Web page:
Financial markets are sentiment markets, even as we feign to strip out the emotion from the buy or sell decision. It is a matter of degree, perhaps, and self-control, to stick with data, the practiced formula and its principles, the so-called fundamentals that are taught. Even in so doing— rigidly, consistently, like a machine — one makes a statement about one’s view, or of a view that one envisions, and by contrast about all the others who may or may not share it. That’s not something lacking in emotion and there’s no escaping sentiment. Even algorithms and black boxes are produced by a creator’s process, which is art much more than science, truth be told. Finance, markets, economics, are that way.
Perhaps there was a time, in fairness, when the established rulebook and its index of set precepts — the multiples and ratios, the discount rates, the cash flow estimates and present values and so on — served as reasonable guideposts, and also as a way to show, if only to oneself, that one held a quantitative grasp on what was happening, that one knew how to carve out noise from signal, scientifically, repeatably, unemotionally, like a pro. Perhaps there was a time when this was even true, before it became purely a guess to say what any business would be like (not how big, or small, but actually what) ten, five, or even two years from the moment.
Perhaps, as well, after the world turned digital and thus an infinite producer of an infinite supply, ubiquity, and unimaginable speed; perhaps, as this began to happen, the known and followed rules turned gradually weak, and weaker as the nature of the fundamentals shattered. There also seems to be consensus among those who know these things, that money flows concurrently have added to the breakage with an infinite supply, ubiquity, and speed all of its own.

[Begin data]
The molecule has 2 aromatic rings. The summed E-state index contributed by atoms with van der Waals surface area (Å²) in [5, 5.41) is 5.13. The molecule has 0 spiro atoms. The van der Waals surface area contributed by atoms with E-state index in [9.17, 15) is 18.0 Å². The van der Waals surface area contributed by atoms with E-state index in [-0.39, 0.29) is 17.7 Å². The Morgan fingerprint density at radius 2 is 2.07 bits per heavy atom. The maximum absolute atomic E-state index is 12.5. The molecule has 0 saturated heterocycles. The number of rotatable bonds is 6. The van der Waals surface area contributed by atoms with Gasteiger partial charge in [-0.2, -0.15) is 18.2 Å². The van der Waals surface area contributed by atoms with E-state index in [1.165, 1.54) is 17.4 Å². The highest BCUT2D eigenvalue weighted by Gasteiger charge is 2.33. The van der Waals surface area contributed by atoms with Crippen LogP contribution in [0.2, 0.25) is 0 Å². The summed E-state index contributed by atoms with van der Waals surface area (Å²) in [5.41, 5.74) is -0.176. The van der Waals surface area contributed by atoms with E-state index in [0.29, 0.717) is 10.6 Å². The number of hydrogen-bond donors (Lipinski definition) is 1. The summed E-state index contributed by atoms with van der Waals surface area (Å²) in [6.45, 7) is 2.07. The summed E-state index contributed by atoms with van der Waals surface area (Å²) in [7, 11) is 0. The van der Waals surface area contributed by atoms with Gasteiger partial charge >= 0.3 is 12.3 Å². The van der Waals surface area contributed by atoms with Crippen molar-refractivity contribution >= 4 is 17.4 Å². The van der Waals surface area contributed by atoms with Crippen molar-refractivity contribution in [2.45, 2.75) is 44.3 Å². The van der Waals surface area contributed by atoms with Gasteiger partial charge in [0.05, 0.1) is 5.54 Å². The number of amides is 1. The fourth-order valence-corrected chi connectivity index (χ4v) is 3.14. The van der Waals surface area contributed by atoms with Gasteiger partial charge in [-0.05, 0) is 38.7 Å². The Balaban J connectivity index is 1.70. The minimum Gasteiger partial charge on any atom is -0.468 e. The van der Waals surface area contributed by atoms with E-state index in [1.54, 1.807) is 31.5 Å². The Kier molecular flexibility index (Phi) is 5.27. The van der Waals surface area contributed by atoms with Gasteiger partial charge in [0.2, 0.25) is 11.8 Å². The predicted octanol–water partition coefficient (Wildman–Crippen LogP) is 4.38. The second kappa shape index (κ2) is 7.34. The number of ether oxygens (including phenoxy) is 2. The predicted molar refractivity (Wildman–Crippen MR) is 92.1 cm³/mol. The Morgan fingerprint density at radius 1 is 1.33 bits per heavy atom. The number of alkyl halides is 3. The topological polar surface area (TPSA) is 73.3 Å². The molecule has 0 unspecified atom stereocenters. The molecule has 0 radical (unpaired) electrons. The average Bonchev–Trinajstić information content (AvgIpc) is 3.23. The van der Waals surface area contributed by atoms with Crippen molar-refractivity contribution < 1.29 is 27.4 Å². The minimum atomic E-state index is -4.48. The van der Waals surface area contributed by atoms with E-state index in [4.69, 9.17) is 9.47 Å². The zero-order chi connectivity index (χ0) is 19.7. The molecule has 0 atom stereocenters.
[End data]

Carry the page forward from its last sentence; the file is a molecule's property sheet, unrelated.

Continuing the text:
It’s tough to say which triggered what, and how these things are or are not connected. That would be an expression of opinion — a sentiment — which brings us back to where this essay started. And here we are: A time of broken models…
… a time when almost all the assets are intangible…
… and the perspectives tend to form unguided, nearly blind…
We’re in a time, I think, when on a minimum-to-maximum continuum, the extent to which pure sentiment drives market moves has shifted far towards the max. In a way, this had begun with Bitcoin and its crypto cousins, trading wholly sentimental as they do, having grown to massive global presence thus. And the phenomenon was further prodded by the loud emergence of the retail day-trade as a market force. Or raw emotion may have always been the driver, and is now only much more noticed through the social outlets, where sentiment is yelled and amplified.
In any case, it seems like sentiment now is the basic and true fundamental, and the analysis — cold, hard, and as much as possible detached (which, as mentioned, is not easy) — might therefore be adjusted to accept the working variables as they seem to have become:
- Prices rise or fall in sentimental clusters that evolve in the financial markets, which are network systems of many clustered links.
- The evaluation now may be as much financial as it is psychological, cultural, and social; that is, the exercise is as much to predict cash flows next quarter, or next year, as it is to predict sentiment during that period.
- Sentiment (i.e., reaction to new information, more than the information itself) leads to where capital quickly follows. The future bank, I think, will be a media conglomerate — in fact, it already is.
- There is entertainment in the investment process, as there is entertainment in consumption, and one may recognize this sentimental factor before the placing of a trade.
- Sentiment can be contagious, and the market is, by definition, right.
And now if this is how we play, it does not have to be a stock that’s traded. It could be anything at all, as long as there is sentiment around it, and enough of that to move the price.